6 of 9James Carrier
Side-step Soda Recipe Ditch the sugary beverages and artificially-sweetened diet soft drinks – your body deserves (and needs) better. Our bodies are 60% water and all of our cells, organs, tissues and metabolic processes rely on water to do their jobs properly. Everybody’s water needs are a bit different depending upon water losses from urine and sweat, as well as body size and composition (fat mass versus lean, muscle mass). The best bet: sip water throughout the day – bring a water bottle to the office, in the car and to the gym. It’s zero-calories and hydrating.
7 of 9Jamie Grill/Photographer's Choice RF/Getty Images
Quality Trumps Calories
Although calories mean a lot when it comes to your waistline, think about the quality of your calories versus counting every single unit of heat that you consume. If you stick with high quality foods like fruits, vegetables, whole grains, beans, legumes, nuts, seeds and lean meats then there will be no room for excess, empty calories from fried foods, cake, candy and sugary beverages. Your total diet, the foods you choose to eat over the course of a few days or a week, is what matters most for health. Make your calories count by upping the food quality on your plate.
8 of 9Photo: Annabelle Breakey; Styling: Dan Becker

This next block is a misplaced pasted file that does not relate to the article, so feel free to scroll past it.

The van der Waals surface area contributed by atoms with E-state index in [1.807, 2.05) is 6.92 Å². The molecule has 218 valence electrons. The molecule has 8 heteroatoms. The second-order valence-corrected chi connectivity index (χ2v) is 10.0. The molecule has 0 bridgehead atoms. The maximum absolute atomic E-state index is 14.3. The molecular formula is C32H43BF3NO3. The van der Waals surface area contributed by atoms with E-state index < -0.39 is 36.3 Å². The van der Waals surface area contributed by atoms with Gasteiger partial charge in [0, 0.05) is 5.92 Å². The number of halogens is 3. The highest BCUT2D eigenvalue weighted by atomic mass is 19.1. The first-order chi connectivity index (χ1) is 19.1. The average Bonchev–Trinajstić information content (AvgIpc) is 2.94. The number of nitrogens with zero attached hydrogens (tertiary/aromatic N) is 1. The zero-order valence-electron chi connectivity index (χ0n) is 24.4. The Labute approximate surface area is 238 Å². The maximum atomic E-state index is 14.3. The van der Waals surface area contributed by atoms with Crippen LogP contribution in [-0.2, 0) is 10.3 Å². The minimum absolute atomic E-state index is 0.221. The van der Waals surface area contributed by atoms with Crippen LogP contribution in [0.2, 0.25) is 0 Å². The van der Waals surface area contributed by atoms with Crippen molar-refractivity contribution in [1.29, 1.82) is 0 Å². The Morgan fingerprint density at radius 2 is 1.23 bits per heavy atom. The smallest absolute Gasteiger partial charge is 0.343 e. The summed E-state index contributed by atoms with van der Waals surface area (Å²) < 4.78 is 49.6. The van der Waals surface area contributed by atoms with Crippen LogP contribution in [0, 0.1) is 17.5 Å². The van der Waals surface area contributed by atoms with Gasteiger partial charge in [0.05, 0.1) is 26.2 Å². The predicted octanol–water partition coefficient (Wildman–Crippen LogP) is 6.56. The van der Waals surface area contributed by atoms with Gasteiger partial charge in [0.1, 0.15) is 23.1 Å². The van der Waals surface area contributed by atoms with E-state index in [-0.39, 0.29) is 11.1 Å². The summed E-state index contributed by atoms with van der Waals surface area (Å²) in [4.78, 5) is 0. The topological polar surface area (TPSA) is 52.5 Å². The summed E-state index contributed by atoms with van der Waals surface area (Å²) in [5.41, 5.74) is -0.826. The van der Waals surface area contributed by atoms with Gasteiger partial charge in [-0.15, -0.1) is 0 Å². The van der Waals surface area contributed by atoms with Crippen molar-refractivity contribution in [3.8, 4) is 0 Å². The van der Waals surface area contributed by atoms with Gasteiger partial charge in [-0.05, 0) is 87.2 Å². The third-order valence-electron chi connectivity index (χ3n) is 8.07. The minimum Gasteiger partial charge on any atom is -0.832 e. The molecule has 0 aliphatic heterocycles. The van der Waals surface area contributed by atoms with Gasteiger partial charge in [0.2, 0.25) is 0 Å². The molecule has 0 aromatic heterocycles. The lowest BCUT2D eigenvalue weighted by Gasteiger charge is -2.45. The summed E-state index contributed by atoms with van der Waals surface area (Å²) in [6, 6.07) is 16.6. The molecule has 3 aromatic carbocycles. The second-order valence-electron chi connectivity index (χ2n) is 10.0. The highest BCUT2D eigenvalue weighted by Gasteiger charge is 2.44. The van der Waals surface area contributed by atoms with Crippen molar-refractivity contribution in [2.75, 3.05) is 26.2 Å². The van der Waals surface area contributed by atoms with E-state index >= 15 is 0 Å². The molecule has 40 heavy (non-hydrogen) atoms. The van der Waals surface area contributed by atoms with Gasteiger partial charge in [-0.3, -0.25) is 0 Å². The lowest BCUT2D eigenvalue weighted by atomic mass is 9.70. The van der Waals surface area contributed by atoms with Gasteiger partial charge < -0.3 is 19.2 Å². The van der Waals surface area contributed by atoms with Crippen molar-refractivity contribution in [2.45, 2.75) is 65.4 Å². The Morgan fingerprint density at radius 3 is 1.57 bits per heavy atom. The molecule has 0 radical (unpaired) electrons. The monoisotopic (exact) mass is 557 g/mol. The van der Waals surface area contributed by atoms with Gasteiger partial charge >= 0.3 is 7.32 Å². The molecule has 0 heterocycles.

Eat Like a Bird
Eat Like a Bird Recipe You know how birds peck and eat small amounts throughout the day? That’s a great way to eat; we can learn a lot from our feathered friends. Think of revving up your metabolism by eating frequent, small meals during the day. Actually what birds eat – seeds, are a nourishing food to add to your day. Try flax, chia and hemp seeds tossed into your salads, sprinkled over yogurt or as a coating for baked chicken breast. A small amount will do, just 2 tablespoons a day offers a wealth of heart-healthy omega-3 fats, as well as fiber and protein to your day.
9 of 9Photo: Johnny Autry; Styling: Cindy Barr
Revive Your Spice Rack
Revive Your Spice Rack Recipe Don’t let your spices sit unused for another day. Today is the day to use the cinnamon, nutmeg, cayenne and coriander in your pantry (if they are older than 6 months, it’s time for a new batch). Not only will your taste buds scream with thanks, but your blood vessels, heart, metabolism and cells will be happier and healthier for it. Numerous studies have revealed that eating a variety of spices fends off oxidation in your cells, inflammation of your blood vessels, and offers better control of blood pressure and blood sugar. Plus, using less salt in your cooking can balance the fluids in your body better – say goodbye to that bloated feeling. Check out our spice guide for the best tips and tricks when cooking with various spices.
You May Like
Sign Up for our Newsletter
Join our newsletter for free recipes, healthy living inspiration, and special offers.